How much nitrogen do you put on wheat? There are some new recommendations for making that determination from personnel at N.C. State University and the N.C. Department of Agriculture and Consumer Services. Perhaps the best thing about these new fertilization recommendations is that they may also help you save some money on inputs.
This year North Carolina wheat growers will need a tiller count at green up if they plan to use a split application of N, says Ben Knox, NCDA&CS regional agronomist.
"If the tiller count is low, growers should put out some nitrogen as soon as possible," Knox adds. "If there are fewer than 50 tillers per square foot of row, growers need to apply up to half (about 60 pounds) of the spring nitrogen now. For counts between 50 and 70 per square foot, 30 to 40 pounds of nitrogen should be applied. If the tiller count is high, but the wheat is yellow, an application of 30 pounds of nitrogen is appropriate.
"I have seen fields with as few as 15 to 20 tillers per square foot at this time of year end up making good wheat," Knox adds. "A timely nitrogen application followed by some dry weather and warm temperatures can yield surprising results. However, even if the wheat is thin and has to be abandoned, the nitrogen will not have been wasted. It will have made the wheat a better cover crop."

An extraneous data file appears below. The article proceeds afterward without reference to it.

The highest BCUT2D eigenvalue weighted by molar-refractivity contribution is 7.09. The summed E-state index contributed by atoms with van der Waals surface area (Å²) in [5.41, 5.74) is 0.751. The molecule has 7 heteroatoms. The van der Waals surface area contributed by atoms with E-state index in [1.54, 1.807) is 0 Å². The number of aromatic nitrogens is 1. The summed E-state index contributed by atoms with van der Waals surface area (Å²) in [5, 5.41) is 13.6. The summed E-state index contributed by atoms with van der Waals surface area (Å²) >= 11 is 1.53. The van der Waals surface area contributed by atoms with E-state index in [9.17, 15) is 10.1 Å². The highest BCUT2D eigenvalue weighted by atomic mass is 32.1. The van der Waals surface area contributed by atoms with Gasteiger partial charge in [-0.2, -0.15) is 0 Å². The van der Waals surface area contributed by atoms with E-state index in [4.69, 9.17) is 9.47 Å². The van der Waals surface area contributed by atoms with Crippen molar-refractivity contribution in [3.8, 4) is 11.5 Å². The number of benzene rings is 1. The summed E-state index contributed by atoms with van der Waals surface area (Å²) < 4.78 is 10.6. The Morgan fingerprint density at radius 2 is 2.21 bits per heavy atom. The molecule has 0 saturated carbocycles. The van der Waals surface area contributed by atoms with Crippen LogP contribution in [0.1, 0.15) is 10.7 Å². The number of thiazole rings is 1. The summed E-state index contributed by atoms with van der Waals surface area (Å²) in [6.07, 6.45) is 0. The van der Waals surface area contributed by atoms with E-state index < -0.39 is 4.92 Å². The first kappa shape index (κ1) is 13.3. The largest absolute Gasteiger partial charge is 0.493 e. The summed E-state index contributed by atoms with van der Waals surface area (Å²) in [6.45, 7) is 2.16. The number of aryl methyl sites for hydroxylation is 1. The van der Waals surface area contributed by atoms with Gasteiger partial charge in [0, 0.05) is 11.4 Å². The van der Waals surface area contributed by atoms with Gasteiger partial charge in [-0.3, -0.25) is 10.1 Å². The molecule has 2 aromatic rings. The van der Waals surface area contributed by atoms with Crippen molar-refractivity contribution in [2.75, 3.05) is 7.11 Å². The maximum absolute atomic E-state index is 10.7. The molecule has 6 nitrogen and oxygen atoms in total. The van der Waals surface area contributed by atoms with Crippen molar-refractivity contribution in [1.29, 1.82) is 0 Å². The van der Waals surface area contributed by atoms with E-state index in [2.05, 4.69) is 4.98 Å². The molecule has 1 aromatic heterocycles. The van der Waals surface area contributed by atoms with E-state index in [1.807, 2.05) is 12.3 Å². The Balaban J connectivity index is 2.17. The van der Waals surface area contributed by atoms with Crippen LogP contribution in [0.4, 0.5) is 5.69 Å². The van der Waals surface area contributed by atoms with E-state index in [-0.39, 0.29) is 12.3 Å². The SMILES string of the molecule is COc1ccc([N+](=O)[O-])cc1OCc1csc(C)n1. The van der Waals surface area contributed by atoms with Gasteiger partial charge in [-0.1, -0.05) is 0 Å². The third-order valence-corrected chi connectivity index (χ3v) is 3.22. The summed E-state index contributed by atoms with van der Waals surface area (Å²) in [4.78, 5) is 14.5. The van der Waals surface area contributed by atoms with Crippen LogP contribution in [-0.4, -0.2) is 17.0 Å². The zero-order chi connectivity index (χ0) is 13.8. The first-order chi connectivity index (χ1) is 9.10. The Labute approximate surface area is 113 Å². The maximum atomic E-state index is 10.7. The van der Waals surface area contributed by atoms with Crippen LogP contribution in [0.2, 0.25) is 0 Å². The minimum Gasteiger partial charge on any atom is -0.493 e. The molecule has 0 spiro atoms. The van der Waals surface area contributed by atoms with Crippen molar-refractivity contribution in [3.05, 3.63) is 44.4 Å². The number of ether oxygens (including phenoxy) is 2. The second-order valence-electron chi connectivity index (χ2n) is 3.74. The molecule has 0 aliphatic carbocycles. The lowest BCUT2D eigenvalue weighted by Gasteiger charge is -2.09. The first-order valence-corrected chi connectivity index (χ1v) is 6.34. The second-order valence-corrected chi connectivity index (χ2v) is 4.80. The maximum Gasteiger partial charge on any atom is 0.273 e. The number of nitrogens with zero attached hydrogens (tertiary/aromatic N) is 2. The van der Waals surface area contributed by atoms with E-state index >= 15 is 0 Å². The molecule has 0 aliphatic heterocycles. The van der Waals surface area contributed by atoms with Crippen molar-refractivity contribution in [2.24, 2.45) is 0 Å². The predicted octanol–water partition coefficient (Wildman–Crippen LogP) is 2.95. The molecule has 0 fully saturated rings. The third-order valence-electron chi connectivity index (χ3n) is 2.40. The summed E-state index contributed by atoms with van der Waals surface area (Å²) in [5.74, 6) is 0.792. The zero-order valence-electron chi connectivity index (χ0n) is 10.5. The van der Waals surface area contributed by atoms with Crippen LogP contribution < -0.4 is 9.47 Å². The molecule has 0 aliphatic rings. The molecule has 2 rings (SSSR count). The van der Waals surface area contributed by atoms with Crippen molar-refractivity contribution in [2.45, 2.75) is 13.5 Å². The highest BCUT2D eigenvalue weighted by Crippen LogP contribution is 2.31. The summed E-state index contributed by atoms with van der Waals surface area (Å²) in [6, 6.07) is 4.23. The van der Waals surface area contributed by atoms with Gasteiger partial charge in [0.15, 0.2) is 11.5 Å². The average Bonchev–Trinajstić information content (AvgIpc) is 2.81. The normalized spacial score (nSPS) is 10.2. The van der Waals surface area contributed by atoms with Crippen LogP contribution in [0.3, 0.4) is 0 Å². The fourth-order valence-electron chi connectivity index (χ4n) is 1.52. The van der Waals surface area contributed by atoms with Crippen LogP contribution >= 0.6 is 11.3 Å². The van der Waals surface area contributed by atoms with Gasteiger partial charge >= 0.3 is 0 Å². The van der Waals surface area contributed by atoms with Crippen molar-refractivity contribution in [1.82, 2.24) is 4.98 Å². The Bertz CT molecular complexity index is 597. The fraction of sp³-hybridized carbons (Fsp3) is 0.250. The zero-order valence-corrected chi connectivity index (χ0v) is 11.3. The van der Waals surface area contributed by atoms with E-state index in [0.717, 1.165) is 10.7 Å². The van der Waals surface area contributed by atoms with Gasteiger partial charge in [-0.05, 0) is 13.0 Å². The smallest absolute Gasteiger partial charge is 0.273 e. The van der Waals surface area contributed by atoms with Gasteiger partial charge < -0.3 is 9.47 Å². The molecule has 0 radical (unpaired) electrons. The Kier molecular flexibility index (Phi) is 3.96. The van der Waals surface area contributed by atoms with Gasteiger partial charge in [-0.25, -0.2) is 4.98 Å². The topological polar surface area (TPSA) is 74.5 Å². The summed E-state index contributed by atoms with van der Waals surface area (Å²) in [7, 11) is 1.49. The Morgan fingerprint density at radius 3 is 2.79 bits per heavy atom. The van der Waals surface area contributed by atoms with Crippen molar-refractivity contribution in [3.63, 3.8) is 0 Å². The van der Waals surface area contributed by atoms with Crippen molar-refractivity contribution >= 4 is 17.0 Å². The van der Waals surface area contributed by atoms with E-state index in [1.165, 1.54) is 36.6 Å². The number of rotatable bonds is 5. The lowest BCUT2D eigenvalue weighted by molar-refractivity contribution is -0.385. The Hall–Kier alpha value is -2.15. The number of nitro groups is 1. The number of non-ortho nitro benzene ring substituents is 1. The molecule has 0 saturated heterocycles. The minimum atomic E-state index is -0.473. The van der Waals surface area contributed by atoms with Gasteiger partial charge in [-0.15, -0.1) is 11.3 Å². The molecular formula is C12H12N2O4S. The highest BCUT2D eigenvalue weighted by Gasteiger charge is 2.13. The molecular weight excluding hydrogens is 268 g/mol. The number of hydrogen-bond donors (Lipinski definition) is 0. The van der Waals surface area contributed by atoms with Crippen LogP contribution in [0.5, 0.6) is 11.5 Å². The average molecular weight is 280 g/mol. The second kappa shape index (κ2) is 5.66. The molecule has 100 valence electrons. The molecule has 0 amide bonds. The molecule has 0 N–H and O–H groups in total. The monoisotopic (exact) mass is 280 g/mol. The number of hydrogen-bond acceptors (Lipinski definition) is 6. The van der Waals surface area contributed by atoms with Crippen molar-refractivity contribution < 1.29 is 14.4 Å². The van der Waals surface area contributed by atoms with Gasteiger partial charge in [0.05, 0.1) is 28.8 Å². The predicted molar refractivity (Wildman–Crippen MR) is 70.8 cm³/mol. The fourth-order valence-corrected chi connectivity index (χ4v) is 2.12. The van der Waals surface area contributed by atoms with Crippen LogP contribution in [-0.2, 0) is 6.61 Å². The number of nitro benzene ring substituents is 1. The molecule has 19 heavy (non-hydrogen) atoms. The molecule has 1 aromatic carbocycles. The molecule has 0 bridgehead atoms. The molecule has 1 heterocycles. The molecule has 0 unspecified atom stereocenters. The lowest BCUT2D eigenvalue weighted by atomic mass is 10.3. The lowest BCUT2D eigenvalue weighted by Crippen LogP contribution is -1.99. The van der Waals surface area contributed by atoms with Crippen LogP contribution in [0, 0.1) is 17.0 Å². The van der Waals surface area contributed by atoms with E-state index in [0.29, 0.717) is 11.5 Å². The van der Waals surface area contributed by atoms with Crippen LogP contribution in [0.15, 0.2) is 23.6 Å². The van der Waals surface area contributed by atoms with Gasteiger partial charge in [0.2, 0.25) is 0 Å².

After the early N application, wait until Zadok's growth stage 30 to decide how much more N you will need. Collect two types of samples: a tissue sample and a matching above-ground biomass sample. Label these two sample types with the same sample ID and submit them to the NCDA Agronomic Division laboratory within 24 hours of collection. The lab will provide you with a Plant Analysis Report and recommendations.
The new recommendations take biomass measurements into account. These are indications of differences in crop growth due to factors such as planting date, row spacing and moisture levels. North Carolina has experienced an extraordinary amount of rain this year, so these new recommendations should be more valuable this season.
Find important additional information including guidelines for determining GS-30 on the NCDA&CS website, www.ncagr.gov/paffairs/release/2010/2-10wheat.htm, or by contacting their NCDA&CS regional agronomist or county Cooperative Extension agent. If you need assistance these skilled personnel can also help you decipher your plant analysis report0 and answer other questions.